Pro-union state pension decision sure to complicate so-called reform agenda
Rhode Island’s public employee unions have won the first round in the contentious joust over state pension benefits.
Superior Court Judge Sarah Taft-Carter has denied state government’s attempt to establish that the state can unilaterally reduce the pension benefits and cost-of-living benefits of state employees and retirees.
“This is step one and we have a lot of steps to go,’’ said Lynette Labinger, lawyer for the unions representing a wide spectrum of Rhode Island public employees. “We do have one day to appreciate a decision we are very happy with.’’
Lawyers for the state had requested that the court throw out case, asserting that the employees have no property or contract rights to pensions. But Taft-Carter said in a 39-page decision that the state legislature and administration does not have the sole right to change the terms of state pensions.
“The state was basically saying that we had no right to be heard,’’ said Labinger.
The judge said that the state’s position that it can “significantly alter or completely terminate a public employee’s pension benefits at any time…is untenable.’’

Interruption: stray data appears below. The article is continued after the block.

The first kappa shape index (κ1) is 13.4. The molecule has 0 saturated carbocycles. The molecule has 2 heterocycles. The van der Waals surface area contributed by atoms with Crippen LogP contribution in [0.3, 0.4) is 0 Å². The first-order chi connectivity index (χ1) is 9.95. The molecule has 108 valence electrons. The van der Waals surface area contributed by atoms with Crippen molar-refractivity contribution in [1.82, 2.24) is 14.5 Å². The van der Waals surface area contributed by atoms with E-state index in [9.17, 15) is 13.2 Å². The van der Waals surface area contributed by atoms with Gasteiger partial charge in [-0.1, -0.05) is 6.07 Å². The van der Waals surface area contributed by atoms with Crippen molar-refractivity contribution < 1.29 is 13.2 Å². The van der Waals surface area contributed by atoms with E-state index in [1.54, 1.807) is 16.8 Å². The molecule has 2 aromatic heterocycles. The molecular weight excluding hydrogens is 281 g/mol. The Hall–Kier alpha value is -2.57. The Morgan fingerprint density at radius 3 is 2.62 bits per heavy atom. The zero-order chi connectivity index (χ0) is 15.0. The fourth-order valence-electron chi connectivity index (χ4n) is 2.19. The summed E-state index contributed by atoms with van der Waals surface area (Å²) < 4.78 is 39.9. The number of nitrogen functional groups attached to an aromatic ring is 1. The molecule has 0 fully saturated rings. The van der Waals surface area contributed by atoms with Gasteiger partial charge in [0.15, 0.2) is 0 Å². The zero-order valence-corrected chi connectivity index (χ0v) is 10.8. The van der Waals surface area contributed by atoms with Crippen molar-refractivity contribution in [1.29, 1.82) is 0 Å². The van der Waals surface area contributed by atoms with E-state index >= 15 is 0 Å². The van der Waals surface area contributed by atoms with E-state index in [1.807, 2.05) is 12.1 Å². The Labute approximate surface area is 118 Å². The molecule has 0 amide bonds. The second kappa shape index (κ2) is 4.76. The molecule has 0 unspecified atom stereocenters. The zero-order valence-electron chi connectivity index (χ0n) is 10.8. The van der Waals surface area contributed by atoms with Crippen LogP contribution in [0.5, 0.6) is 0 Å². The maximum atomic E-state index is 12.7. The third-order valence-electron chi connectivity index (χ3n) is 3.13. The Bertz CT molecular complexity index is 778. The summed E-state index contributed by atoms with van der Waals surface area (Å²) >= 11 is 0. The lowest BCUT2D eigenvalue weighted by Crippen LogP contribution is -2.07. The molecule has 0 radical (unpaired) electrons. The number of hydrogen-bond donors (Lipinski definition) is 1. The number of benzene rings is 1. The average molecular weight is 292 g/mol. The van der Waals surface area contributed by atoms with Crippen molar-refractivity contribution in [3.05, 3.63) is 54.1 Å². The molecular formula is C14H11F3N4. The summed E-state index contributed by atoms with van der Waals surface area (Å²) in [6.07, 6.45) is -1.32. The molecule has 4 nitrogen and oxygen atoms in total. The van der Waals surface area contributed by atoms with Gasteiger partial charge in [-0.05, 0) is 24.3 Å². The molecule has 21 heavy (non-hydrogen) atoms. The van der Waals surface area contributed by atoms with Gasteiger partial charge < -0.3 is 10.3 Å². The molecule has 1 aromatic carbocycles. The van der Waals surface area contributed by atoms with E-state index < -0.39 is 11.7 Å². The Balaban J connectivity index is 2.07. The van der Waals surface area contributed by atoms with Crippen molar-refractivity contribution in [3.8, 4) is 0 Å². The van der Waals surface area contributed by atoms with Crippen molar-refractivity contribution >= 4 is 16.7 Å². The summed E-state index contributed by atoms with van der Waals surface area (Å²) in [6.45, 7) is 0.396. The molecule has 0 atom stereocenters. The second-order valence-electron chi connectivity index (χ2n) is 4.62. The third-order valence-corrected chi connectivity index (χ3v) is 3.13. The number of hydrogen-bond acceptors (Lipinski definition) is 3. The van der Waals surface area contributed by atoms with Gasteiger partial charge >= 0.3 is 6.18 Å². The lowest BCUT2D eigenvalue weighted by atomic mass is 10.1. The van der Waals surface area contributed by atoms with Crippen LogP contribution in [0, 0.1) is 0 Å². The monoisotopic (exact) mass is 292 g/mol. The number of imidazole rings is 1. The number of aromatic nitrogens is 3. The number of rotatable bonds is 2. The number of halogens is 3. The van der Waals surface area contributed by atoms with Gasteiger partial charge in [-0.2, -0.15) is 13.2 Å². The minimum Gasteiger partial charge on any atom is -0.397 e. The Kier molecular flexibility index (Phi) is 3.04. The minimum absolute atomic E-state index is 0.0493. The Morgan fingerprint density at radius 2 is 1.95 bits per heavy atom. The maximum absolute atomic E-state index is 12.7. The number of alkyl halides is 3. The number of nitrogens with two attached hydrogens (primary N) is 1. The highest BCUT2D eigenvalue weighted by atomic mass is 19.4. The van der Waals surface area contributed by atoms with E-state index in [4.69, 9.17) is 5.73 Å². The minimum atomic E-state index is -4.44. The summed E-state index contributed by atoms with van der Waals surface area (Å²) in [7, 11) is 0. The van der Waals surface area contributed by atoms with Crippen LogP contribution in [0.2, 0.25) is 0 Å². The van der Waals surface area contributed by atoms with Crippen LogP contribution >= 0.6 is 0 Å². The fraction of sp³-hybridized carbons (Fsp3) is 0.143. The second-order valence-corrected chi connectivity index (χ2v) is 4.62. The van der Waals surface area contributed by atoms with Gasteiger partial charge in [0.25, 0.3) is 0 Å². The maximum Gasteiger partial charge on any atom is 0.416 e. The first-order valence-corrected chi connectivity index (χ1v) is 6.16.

The decision is important because Taft-Carter said clearly that the state may not take away state pension benefits “at the whim of the state.’’
Rhode Island and many other states around the nation are struggling with huge unfunded pension liabilities that threaten the financial foundation of state and municipal governments.
In Rhode Island’s case, the state faces an unfunded liability of at least $7 billion, a figure that is more than twice the amount of the state’s General Fund annual state budget.
At issue in the lawsuit were changes stemming from legislative measures approved in 2005 and 2009 that cut pension benefits and trimmed cost-of-living requirements to employees in a campaign to cut pension costs to taxpayers and save about $60 million in the current state budget year.
Because there is so much at stake, Taft-Carter’s decision is likely to draw an appeal from the state. In her decision, Taft-Carter acknowledged that the issue of precisely what contractual or property rights an employee has are legally murky.
State Treasurer Gina Raimondo and Governor Lincoln Chafee have pushed for a special Assembly pension session next month to overhaul the state pension system to make it more affordable to taxpayers. Today’s decision may jeopardize that session being able to make definitive decisions. And it will inevitably mean that both sides will be heading back to the court house, and perhaps, to the negotiating table.